Swinefighter: net cashes in on flu scare
May 1, 2009
Almost as quickly as the scammers
, internet entrepreneurs are cashing in on swine flu with a series of online games and merchandise.
And like the flu, the games are rapidly spreading virally.
Millions have logged on to play Swinefighter
, in which players must innoculate as many infected green pigs as possible before time runs out and the virus spreads. The player controls a doctor equipped with a giant syringe.
Swinefighter was created by Heyzap.com, which hosts more than 6000 casual games that can be played through a web browser.
In another new game, Swine Flu Sneeze
, players control an infected human and the aim is to sneeze and infect other humans, who then spread it to other characters.
Children in the game are easier to infect and spread the virus the quickest, so earn players five points per infection. Adults and the elderly earn you 10 points and 15 points per infection, respectively.
Online games are relatively simple to make so, invariably, when a big event is capturing the world's attention, a game is not far away.
Casual game maker Games2Win recently created Saving Captain Phillips
, based on the US Navy's rescue of Captain Richard Phillips from Somali pirates. Players must shoot the pirates to rescue the captain.
The games claim to be educational - Swinefighter comes with official hygiene tips - but inevitably border on bad taste.
A British man recently earned a handsome profit from selling a web game he made based on last year's incident in Baghdad, when an Iraqi journalist threw his shoes at former US president George Bush. The game is called Sock and Awe
and the objective is to hit Bush in the face with your shoes.
Swine flu is among the most talked about topics on the internet right now and online t-shirt sellers are gearing up to take advantage of the hysteria.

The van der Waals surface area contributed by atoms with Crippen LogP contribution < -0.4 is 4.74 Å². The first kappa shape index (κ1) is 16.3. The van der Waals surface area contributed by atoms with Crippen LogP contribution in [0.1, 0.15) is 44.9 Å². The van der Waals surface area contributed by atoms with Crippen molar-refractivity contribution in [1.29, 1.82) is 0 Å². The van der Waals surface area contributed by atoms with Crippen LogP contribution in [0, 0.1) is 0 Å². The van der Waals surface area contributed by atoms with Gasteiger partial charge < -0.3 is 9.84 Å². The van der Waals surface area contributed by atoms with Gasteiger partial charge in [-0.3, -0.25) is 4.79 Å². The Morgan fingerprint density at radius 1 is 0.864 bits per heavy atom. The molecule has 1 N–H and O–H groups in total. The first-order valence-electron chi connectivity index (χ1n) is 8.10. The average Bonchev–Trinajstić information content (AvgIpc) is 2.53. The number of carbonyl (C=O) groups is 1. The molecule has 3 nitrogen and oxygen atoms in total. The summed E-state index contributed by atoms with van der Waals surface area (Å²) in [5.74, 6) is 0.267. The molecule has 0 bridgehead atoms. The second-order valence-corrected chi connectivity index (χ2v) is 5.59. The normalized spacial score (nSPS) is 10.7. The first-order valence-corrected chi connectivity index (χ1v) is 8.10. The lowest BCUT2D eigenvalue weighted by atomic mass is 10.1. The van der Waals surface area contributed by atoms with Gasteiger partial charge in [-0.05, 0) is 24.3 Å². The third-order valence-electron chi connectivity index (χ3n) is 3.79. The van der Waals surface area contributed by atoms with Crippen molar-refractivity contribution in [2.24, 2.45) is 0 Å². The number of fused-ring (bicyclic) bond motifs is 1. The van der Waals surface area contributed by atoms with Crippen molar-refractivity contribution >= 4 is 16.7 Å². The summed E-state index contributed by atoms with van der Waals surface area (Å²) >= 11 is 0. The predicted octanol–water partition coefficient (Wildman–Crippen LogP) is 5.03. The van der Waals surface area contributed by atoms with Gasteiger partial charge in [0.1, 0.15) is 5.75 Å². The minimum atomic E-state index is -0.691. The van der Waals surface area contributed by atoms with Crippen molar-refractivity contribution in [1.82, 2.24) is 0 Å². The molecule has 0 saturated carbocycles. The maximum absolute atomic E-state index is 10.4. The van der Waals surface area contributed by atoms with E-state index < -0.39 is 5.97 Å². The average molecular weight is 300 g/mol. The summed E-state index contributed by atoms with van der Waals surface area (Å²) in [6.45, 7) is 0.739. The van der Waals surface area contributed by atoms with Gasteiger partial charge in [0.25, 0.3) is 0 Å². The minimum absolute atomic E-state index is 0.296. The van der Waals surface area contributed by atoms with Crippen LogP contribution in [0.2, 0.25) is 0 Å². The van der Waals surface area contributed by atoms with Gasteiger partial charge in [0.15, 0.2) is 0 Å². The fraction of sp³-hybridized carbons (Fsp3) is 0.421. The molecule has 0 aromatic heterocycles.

T-shirt slogans include "I went to Mexico and all I got was swine flu", "Swine flu: bacon's revenge", "I survived the swine flu pandemic 2009" and "Maybe the Muslims were right about pigs".
In fact, an entire online store - "Flu Shirts
" - has been created around the swine flu niche.
Meanwhile, a viral marketing company was left red-faced when it took its profiteering a little too far, sending a note around to clients offering to conduct a campaign for them whereby marketers would hand out face masks with colour logos on them.
After the offer leaked to the media the CEO of the firm, GoGORILLA Media, retracted the "insensitive" email.
But that was nothing compared to the mania swirling around US President Barack Obama during his election campaign. Opportunists created a torrent of Obamaphemera including pizzas, bottle stops, bags, paintings, t-shirts, badges, figurines, cupcakes, cufflinks, dog jackets, hand puppets, jewellery, jam, peanut butter, masks, shoes, a paper-towel holder and even a votive candle.
Jokes about an impending "aporkalypse" aside, swine flu is fast developing into a serious problem, with Australians now being advised to stockpile food and water.
The World Health Organisation has raised its swine flu alert to phase five, indicating an imminent pandemic.
So far there have been 151 confirmed cases in 12 countries. No cases have yet been confirmed in Australia.